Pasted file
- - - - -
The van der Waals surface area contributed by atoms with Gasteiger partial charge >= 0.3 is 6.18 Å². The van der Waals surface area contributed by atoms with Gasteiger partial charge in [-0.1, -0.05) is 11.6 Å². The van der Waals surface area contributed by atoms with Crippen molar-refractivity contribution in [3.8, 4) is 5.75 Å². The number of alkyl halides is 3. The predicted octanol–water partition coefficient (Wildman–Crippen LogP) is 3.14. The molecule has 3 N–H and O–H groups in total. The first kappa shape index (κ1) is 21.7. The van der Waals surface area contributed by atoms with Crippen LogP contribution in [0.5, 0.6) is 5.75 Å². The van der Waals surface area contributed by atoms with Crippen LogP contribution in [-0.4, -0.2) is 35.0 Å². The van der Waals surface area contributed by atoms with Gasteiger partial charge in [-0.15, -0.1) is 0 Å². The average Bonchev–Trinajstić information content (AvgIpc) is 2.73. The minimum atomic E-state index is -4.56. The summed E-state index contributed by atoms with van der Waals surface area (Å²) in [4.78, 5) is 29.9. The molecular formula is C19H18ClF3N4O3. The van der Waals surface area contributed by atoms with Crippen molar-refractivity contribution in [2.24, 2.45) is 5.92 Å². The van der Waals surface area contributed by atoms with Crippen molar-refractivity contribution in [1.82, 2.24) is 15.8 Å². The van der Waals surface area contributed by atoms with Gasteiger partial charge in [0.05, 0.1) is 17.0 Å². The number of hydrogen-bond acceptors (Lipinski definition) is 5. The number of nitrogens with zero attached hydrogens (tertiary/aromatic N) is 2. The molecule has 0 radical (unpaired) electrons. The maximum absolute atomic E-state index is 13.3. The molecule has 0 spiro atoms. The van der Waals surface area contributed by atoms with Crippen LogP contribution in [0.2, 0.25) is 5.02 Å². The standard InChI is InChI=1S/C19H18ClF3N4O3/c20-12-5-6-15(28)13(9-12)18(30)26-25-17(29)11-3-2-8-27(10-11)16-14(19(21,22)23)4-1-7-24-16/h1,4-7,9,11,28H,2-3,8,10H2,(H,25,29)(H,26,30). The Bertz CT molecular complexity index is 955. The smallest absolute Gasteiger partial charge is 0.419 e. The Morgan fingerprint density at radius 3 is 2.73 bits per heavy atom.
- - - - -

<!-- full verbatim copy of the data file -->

The van der Waals surface area contributed by atoms with Gasteiger partial charge >= 0.3 is 6.18 Å². The van der Waals surface area contributed by atoms with Gasteiger partial charge in [-0.1, -0.05) is 11.6 Å². The van der Waals surface area contributed by atoms with Crippen molar-refractivity contribution in [3.8, 4) is 5.75 Å². The number of alkyl halides is 3. The predicted octanol–water partition coefficient (Wildman–Crippen LogP) is 3.14. The molecule has 3 N–H and O–H groups in total. The first kappa shape index (κ1) is 21.7. The van der Waals surface area contributed by atoms with Crippen LogP contribution in [0.5, 0.6) is 5.75 Å². The van der Waals surface area contributed by atoms with Crippen LogP contribution in [-0.4, -0.2) is 35.0 Å². The van der Waals surface area contributed by atoms with Gasteiger partial charge in [-0.15, -0.1) is 0 Å². The average Bonchev–Trinajstić information content (AvgIpc) is 2.73. The minimum atomic E-state index is -4.56. The summed E-state index contributed by atoms with van der Waals surface area (Å²) in [4.78, 5) is 29.9. The molecular formula is C19H18ClF3N4O3. The van der Waals surface area contributed by atoms with Crippen molar-refractivity contribution in [2.24, 2.45) is 5.92 Å². The van der Waals surface area contributed by atoms with Crippen molar-refractivity contribution in [1.82, 2.24) is 15.8 Å². The van der Waals surface area contributed by atoms with Gasteiger partial charge in [0.05, 0.1) is 17.0 Å². The number of hydrogen-bond acceptors (Lipinski definition) is 5. The number of nitrogens with zero attached hydrogens (tertiary/aromatic N) is 2. The molecule has 0 radical (unpaired) electrons. The maximum absolute atomic E-state index is 13.3. The molecule has 0 spiro atoms. The van der Waals surface area contributed by atoms with Crippen LogP contribution in [0.2, 0.25) is 5.02 Å². The standard InChI is InChI=1S/C19H18ClF3N4O3/c20-12-5-6-15(28)13(9-12)18(30)26-25-17(29)11-3-2-8-27(10-11)16-14(19(21,22)23)4-1-7-24-16/h1,4-7,9,11,28H,2-3,8,10H2,(H,25,29)(H,26,30). The Bertz CT molecular complexity index is 955. The smallest absolute Gasteiger partial charge is 0.419 e. The Morgan fingerprint density at radius 3 is 2.73 bits per heavy atom.